3 Key findings
The following key findings are shown from the nationally sourced data:
- There are differences in the pattern of service activity for many care services over the course of four-day public holidays compared with a typical weekend.
- The changes in use of the different service types are most evident during the Christmas and New Year holiday periods. Although service pattern at Easter are similar to those occurring at Christmas and New Year holidays, they do not lead to the same pressures as the latter period, with two extended public holidays in close proximity.
- Due to the increase in demand, the time it takes to see patients during these holidays takes up one hour longer at Primary Care Out of Hours services ( PC OOH) and up to 30 minutes in Accident and Emergency services during these holidays.
- The demand for the Scottish Ambulance Service ( SAS) in the early hours of New Years day is particularly high.
- NHS 24 and PC OOH see up to a 60% increase in demand for their services on days three and four of the Christmas and New Year public holidays.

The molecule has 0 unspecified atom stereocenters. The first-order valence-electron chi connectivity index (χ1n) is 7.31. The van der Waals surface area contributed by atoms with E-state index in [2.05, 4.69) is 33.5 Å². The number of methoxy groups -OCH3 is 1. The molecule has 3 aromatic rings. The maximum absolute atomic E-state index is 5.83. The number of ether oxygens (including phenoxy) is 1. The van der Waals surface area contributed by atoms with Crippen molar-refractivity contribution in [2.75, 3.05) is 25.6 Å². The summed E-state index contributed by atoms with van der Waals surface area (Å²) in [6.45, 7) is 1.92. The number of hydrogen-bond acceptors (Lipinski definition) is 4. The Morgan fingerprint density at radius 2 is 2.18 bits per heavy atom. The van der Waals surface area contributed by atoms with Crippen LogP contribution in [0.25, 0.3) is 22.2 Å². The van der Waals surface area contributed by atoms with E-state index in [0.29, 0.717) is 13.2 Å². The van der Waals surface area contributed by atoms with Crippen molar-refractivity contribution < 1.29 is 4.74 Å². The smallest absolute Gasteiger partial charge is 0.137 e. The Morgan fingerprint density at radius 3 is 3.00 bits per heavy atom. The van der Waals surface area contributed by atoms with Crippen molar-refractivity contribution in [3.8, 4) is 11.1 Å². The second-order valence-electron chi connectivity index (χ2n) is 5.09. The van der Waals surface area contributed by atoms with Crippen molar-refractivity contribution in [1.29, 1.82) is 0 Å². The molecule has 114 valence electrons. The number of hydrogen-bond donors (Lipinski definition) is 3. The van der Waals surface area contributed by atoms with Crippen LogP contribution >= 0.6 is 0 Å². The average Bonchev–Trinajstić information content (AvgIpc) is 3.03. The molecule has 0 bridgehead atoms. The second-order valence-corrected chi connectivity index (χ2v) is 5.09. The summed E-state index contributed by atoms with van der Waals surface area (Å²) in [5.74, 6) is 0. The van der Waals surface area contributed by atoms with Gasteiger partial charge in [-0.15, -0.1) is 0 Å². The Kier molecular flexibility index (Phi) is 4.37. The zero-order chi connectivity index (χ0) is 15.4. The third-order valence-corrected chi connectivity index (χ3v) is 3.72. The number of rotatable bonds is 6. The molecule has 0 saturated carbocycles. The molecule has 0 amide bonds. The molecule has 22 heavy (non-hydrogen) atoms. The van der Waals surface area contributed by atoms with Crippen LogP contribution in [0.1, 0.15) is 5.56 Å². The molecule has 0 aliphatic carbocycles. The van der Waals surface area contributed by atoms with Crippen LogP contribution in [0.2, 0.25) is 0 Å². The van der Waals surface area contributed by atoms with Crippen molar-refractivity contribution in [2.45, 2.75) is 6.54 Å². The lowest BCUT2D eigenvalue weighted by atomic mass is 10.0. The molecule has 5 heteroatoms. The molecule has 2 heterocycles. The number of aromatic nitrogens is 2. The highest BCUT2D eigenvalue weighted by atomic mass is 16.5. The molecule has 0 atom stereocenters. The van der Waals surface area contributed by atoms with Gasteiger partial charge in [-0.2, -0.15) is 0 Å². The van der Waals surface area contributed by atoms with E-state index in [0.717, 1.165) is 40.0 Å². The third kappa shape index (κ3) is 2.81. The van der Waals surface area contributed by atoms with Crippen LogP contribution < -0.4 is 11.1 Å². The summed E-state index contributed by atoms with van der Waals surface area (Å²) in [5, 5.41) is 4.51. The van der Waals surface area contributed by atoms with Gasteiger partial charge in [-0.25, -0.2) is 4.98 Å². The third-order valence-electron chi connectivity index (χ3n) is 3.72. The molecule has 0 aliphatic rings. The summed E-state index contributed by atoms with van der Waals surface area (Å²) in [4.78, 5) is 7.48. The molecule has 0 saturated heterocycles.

- There is variation in the average length of stay according to the day of the week that people are admitted to hospital in the period around the Christmas and New Year holiday. This variation occurs throughout the rest of the year. Compared with the period either side of the festive holidays, a patient admitted as an emergency on Christmas Eve, Christmas Day and New Year’s Eve can expect to be in hospital around 1 day longer on average.
- Information from a sample of local authorities suggests a big reduction in new home care packages starting during an extended period of several weeks from Christmas Eve onwards.